Productivity Tip: Work Sprints

Most productivity methods I’ve tried haven’t worked for me—rewards (if I edit ten pages, I can have a cookie. . . or I could just eat one now), blocking distracting websites (I always manage to find one that I haven’t blocked), strict schedules, detailed goals, and so on. Given that, I’ll begin with a disclaimer: this technique might not work for you, and that’s okay. Keep experimenting until you find one that does. But this method often helps keep me on track and off social media.

So what is it? Called work sprints or the Pomodoro Technique, this method involves working for a set period of time and then taking a short break. While some people prefer to use an app, all you really need is a timer and a to-do list.

First, decide how long you want your work sessions to be. They can last anywhere from twenty minutes to an hour, but I recommend staying within the twenty- to thirty-minute range. You also want to define a length for your breaks, ideally two to five minutes—just enough time to stretch and refill your water glass. The Pomodoro Technique specifies twenty-five-minute work sessions and five-minute breaks, but play around with it and see what works best for you.

Next, choose what you want to accomplish during each session. I usually use this technique for editing, so I simply edit for twenty-five minutes and see how much I can get done. Another option is to divide up your to-do list into tasks that fit your chosen session length. For example, if I want to publish a blog post using this technique, I might split it into three sessions: research and outlining, writing, and adding images and proofreading.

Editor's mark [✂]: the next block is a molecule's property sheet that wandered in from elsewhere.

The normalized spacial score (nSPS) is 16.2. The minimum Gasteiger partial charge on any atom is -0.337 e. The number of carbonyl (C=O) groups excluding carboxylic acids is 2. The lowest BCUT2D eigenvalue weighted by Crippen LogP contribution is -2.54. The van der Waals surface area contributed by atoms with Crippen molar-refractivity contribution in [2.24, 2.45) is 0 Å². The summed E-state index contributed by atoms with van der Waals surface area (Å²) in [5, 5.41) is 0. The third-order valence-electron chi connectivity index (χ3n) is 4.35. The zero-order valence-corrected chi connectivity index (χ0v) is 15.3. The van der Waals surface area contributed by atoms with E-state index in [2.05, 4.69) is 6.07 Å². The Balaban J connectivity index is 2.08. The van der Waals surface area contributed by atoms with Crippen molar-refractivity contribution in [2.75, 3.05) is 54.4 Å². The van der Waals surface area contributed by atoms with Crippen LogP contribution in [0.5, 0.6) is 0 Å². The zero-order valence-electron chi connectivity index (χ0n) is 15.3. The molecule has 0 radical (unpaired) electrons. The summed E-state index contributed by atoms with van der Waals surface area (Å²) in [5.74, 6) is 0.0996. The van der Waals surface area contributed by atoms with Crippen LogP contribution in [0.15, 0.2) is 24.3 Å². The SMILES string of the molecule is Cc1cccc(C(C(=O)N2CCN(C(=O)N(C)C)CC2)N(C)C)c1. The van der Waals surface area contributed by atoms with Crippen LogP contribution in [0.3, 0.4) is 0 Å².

Of course, you don’t want to go all day with only three-minute breaks. Every few sessions, take a longer break of fifteen to thirty minutes. I like to have three long breaks per day—midmorning, lunch, and midafternoon—so one after every three sessions works pretty well. If you choose to use an app, it may track your sessions and alert you when it’s time for a long break. Otherwise, simply mark an X or checkmark at the bottom of your to-do list each time you complete a session.

It's important not to become discouraged if you end up with an awkward slot of time or are interrupted in the middle of a work session. Use those twelve minutes between your previous session and that meeting you have scheduled to respond to work emails. And if you have to dash away from your computer to chase a groundhog off the front porch before it eats your plants (true story), just pick up where you left off and keep going.